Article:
Tributes have been pouring in all weekend to Ruth Bader Ginsberg, may she rest in peace. Regardless of your politics, you can and should admire her tenacity, her endurance, and her long, rich life that was characterized by a fierce commitment to issues of justice, equality and dignity. She was a dynamo in a compact package, a fighter till the very end, and we will not see someone like her again for a long time. She was truly one of a kind.
For many people, the death of RGB feels like just one more thing to add to the growing list of depressing, challenging events/circumstances that have characterized our reality here in the United States these past months: a global pandemic, the painful confrontation with deeply-embedded racism in our society, an ugly, divisive political climate, and terrible wildfires in California and Oregon–the unmistakable evidence of climate change that, if left unchecked, is going to radically impact all of our lives, and not for the better.
All of these things together have made us anxious and depressed, and have contributed to a sense of living under the shadow of doom, wondering what no good, horrible thing awaits us next. I think many of us now regularly expect the worst, and have a hard time seeing any hope when we look to the future.
That reality has caused me to have a deep appreciation for a poem that I found on Friday, “The Peace of Wild Things,” by Wendell Berry. Here it is:
When despair for the world grows in me
and I wake in the night at the least sound
in fear of what my life and my children’s lives may be,
I go and lie down where the wood drake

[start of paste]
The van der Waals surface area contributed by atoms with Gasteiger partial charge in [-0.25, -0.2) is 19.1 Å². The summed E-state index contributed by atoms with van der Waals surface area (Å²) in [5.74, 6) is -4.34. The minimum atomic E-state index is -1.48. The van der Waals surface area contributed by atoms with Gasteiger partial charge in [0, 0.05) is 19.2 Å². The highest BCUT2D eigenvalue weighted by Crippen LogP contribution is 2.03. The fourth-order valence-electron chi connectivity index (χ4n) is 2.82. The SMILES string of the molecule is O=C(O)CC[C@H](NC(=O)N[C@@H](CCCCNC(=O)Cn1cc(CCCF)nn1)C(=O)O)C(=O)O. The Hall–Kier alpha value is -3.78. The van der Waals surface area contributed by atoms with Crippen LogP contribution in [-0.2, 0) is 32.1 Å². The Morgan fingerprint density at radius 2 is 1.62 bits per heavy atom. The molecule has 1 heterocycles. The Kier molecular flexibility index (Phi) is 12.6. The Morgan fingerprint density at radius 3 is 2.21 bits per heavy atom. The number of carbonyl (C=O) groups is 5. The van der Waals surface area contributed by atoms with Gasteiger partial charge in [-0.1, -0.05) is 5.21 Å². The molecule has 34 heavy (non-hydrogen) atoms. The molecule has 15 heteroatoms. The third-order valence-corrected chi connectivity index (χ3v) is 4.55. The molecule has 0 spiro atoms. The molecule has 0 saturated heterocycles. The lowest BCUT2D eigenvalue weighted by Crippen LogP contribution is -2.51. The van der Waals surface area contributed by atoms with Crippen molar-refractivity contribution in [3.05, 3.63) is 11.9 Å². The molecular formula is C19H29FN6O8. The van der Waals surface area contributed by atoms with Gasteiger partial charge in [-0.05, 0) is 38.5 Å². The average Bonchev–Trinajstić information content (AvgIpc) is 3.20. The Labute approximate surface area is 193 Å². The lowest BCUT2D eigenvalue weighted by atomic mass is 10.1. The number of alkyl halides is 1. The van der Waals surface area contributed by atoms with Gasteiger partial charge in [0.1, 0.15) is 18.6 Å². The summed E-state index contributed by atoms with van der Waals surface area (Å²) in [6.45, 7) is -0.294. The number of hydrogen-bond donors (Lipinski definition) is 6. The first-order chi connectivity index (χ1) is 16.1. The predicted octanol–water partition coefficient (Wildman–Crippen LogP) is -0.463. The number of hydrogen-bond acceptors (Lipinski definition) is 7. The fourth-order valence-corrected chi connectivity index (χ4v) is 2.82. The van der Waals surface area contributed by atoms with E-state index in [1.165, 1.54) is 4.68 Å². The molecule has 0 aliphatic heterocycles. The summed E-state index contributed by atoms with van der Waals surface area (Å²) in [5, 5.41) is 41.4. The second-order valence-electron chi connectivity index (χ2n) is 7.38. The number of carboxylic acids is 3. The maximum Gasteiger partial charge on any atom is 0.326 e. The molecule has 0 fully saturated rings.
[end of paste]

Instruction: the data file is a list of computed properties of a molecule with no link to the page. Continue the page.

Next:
rests in his beauty on the water, and the great heron feeds.
I come into the peace of wild things
who do not tax their lives with forethought
of grief. I come into the presence of still water.
And I feel above me the day-blind stars
waiting with their light. For a time
I rest in the grace of the world, and I am free.
It is the phrase, “taxing one’s life with forethought of grief” that I find so arresting. To me, it describes exactly the sense of foreboding so many of us are feeling these days, which casts such a dark pall over the present, blocking our view of what a new day might bring.
Yet, in spite of those feelings, this poem reminds us how important it is to find places of peace, places where we are able to find renewal and restoration, places where we are able rest in the grace of the world and experience another reality, another possibility.
There is no question that there are reasons for sadness and grief in our current reality, but that is not all: this present moment contains so much more than just loss and foreboding. There is also sunshine–the wood drake and the heron; there is also beauty, there is also love, and there is also hope. Sometimes we need to be reminded to experience those things in the present moment as well, and not let gloom and despair crowd out everything else. Promise and wonder also await us.